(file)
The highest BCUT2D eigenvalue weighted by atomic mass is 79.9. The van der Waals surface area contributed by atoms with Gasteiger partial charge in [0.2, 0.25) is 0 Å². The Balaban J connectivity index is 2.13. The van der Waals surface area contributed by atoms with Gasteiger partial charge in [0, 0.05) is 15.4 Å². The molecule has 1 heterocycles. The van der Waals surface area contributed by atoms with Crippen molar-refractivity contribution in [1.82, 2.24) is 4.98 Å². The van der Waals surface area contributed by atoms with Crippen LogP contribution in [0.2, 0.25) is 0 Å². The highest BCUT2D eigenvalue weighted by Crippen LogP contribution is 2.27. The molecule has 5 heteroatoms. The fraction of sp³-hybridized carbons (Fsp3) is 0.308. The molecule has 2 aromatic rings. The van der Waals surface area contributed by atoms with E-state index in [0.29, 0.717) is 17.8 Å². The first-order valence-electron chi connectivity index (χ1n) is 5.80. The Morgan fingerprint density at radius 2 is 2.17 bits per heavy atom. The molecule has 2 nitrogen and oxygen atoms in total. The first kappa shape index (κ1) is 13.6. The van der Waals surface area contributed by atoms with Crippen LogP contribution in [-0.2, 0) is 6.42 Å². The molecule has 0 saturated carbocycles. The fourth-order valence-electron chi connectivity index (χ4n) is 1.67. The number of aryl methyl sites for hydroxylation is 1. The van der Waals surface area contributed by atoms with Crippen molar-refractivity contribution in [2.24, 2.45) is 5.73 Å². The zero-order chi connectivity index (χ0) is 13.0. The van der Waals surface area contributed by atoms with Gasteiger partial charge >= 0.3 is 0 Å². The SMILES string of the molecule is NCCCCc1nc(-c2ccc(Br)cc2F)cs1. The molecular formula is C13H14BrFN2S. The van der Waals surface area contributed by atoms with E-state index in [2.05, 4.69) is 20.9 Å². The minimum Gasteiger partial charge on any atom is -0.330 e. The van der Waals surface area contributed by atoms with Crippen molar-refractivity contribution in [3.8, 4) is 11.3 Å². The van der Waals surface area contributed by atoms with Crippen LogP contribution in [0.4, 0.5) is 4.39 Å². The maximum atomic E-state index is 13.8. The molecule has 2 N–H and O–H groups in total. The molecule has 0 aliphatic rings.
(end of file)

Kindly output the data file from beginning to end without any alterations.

The highest BCUT2D eigenvalue weighted by atomic mass is 79.9. The van der Waals surface area contributed by atoms with Gasteiger partial charge in [0.2, 0.25) is 0 Å². The Balaban J connectivity index is 2.13. The van der Waals surface area contributed by atoms with Gasteiger partial charge in [0, 0.05) is 15.4 Å². The molecule has 1 heterocycles. The van der Waals surface area contributed by atoms with Crippen molar-refractivity contribution in [1.82, 2.24) is 4.98 Å². The van der Waals surface area contributed by atoms with Crippen LogP contribution in [0.2, 0.25) is 0 Å². The highest BCUT2D eigenvalue weighted by Crippen LogP contribution is 2.27. The molecule has 5 heteroatoms. The fraction of sp³-hybridized carbons (Fsp3) is 0.308. The molecule has 2 aromatic rings. The van der Waals surface area contributed by atoms with E-state index in [0.29, 0.717) is 17.8 Å². The first-order valence-electron chi connectivity index (χ1n) is 5.80. The Morgan fingerprint density at radius 2 is 2.17 bits per heavy atom. The molecule has 2 nitrogen and oxygen atoms in total. The first kappa shape index (κ1) is 13.6. The van der Waals surface area contributed by atoms with Crippen LogP contribution in [-0.2, 0) is 6.42 Å². The molecule has 0 saturated carbocycles. The fourth-order valence-electron chi connectivity index (χ4n) is 1.67. The number of aryl methyl sites for hydroxylation is 1. The van der Waals surface area contributed by atoms with Crippen molar-refractivity contribution in [2.24, 2.45) is 5.73 Å². The zero-order chi connectivity index (χ0) is 13.0. The van der Waals surface area contributed by atoms with Gasteiger partial charge >= 0.3 is 0 Å². The SMILES string of the molecule is NCCCCc1nc(-c2ccc(Br)cc2F)cs1. The molecular formula is C13H14BrFN2S. The van der Waals surface area contributed by atoms with E-state index in [2.05, 4.69) is 20.9 Å². The minimum Gasteiger partial charge on any atom is -0.330 e. The van der Waals surface area contributed by atoms with Crippen molar-refractivity contribution in [3.8, 4) is 11.3 Å². The van der Waals surface area contributed by atoms with Crippen LogP contribution in [0.4, 0.5) is 4.39 Å². The maximum atomic E-state index is 13.8. The molecule has 2 N–H and O–H groups in total. The molecule has 0 aliphatic rings.